Book Review: The Splendid and the Vile

This is one of the best books I've read in years: amazing research, emotional and personal discussions, inside observations, and related history of a pivotal one-year period in Britain during World War II. At the end it was apparent that the UK probably could not have survived without a forced peace agreement with Hitler's Nazi German war machine, if the US had not massively intervened with incredible supply assistance. With only a one-front war against Russia, as well as Japan as an anchor-partner in crime in Asia, one can only imagine the course of the war without the US on Britain's side against Hitler's evil empire.

Numerous massive German bomber raids with fighter escorts were sent against the British. Numbers were breathtaking: 348 bombers and 617 fighters on one of the first ones. A second wave followed soon with 318 bombers and fighter coverage. The description of the British Operations Room with its huge map showing U boats and aircraft was vivid.

In the US, President Roosevelt attempted to skirt Congressional pressure to remain "neutral," although gradually increasing material support to the British. Hitler's plans to invade the British Isles (Operation Sea Lion) kept being prepared and delayed, until the Germans invaded Russia in what they thought would be a one to three month war. The Russian winter, vastness of the land, and Russian courage and manpower losses stymied the German army while the Russian army was encircled inside a ring, and finally they kept the Germans from breaking through and destroying what was left. This standoff drained the German army from both manpower and will on the Eastern Front. Coupled with this, with increasing American arms supplies along with their own breathtaking production volumes of aircraft, the British barely managed to withstand the brutal German air raids and massive bombing runs.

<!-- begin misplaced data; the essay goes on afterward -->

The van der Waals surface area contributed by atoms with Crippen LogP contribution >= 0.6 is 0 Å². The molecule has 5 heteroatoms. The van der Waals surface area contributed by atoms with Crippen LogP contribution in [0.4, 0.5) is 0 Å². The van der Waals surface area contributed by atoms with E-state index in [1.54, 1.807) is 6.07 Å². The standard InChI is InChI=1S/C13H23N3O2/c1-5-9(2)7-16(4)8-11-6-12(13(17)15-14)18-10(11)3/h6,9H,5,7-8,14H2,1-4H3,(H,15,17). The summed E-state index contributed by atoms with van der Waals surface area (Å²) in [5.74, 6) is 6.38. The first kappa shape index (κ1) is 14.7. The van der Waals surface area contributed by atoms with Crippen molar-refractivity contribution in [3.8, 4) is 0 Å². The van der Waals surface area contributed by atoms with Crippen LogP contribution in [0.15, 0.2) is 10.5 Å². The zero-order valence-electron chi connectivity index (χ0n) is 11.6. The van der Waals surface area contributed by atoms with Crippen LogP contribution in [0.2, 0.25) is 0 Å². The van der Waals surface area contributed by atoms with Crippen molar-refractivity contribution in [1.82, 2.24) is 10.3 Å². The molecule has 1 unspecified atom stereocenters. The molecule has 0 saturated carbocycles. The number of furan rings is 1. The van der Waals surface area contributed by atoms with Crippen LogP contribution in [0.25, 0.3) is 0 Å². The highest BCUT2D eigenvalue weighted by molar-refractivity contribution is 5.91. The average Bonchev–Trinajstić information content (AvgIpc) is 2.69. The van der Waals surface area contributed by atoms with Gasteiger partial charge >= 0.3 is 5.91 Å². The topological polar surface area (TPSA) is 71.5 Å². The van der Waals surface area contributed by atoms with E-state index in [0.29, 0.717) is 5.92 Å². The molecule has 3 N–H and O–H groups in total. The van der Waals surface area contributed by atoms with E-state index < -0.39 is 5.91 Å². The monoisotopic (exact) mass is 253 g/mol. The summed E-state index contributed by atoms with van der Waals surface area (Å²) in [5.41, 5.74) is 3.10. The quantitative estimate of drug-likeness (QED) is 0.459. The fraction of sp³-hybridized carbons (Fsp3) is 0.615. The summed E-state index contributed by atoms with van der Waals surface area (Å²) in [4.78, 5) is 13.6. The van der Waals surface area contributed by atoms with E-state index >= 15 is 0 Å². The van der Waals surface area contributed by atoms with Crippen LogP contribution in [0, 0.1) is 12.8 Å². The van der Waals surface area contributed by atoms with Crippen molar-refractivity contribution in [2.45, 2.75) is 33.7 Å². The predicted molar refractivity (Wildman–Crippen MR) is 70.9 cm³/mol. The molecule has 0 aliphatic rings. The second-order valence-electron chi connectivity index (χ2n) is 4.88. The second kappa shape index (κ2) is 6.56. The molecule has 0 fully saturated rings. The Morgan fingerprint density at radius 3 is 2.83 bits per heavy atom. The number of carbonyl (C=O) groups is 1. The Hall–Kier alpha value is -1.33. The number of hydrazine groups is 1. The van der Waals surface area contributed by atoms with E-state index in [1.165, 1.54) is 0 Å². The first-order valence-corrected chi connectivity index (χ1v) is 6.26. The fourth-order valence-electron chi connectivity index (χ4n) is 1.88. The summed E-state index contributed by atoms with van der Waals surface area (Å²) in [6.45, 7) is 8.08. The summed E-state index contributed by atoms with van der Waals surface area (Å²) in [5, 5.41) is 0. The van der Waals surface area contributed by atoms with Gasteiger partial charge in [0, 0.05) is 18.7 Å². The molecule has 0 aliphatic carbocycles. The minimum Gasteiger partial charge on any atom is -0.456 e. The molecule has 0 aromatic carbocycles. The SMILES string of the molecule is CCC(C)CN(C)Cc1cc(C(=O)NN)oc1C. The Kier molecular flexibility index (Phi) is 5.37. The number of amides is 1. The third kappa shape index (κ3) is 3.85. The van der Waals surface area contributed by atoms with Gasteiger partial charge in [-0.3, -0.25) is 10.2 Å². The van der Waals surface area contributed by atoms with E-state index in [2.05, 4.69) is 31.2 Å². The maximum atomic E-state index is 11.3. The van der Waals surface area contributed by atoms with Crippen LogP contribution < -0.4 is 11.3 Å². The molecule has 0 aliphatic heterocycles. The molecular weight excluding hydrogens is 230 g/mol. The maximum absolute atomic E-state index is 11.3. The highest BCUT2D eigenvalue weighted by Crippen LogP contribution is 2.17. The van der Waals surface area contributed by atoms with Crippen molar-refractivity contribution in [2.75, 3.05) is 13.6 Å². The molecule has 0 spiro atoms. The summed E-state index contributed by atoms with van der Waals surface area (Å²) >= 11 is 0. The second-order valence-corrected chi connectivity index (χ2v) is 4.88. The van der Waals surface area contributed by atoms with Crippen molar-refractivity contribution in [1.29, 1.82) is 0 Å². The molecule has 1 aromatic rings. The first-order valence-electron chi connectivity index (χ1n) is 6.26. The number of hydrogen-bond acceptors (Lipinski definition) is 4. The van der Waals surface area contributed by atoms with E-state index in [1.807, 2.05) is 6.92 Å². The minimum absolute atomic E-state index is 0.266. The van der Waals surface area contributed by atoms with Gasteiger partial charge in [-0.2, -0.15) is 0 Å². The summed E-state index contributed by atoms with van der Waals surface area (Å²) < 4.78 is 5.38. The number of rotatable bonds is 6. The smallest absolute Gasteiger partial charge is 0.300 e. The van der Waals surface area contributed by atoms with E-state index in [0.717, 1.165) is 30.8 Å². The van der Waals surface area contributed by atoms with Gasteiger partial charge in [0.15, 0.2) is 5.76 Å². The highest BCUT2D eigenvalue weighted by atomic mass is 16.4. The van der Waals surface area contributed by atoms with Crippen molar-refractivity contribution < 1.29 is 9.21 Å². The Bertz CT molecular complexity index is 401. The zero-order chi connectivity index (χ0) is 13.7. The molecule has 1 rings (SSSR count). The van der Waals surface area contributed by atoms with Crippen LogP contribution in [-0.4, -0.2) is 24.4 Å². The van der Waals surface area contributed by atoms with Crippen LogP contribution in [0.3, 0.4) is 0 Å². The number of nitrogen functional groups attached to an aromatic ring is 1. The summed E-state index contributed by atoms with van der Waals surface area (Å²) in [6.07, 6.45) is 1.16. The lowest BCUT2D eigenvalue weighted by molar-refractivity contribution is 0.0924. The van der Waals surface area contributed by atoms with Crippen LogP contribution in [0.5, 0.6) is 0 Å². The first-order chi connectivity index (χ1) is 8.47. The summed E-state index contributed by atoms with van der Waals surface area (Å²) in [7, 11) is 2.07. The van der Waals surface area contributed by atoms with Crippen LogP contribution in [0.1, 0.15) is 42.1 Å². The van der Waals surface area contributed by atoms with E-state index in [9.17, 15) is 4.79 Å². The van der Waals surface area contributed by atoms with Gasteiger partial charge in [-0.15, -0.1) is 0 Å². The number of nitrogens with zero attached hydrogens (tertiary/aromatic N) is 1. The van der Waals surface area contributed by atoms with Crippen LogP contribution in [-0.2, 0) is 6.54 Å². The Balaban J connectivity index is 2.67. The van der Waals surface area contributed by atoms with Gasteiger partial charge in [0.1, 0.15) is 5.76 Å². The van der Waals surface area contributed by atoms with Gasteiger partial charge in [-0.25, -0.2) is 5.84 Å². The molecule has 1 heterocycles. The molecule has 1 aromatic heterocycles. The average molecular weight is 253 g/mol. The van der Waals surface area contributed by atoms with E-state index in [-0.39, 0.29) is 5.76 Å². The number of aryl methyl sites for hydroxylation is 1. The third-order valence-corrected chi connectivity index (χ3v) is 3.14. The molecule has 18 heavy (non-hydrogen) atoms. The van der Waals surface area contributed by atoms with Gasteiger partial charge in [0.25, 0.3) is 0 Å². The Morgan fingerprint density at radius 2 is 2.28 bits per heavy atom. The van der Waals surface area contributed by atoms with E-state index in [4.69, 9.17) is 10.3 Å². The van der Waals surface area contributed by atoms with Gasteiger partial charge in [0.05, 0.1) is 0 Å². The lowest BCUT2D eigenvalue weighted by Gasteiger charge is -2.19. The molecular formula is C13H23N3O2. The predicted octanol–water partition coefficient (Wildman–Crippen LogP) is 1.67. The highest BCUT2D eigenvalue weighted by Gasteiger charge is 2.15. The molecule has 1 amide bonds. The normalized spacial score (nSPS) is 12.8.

Any history such as this depends on real people, and Churchill stands out as a flawed but dogged leader, one who comes along only rarely. His leadership saved the British Isles during WW II, of which there is no doubt. However he could not have withstood the German pressure without the help of the US under FDR. Roosevelt's eyes and ears on the ground were based largely on a personal emissary, Harry Hopkins, who is described as a most unlikely hero and critical, trusted advisor to the American President.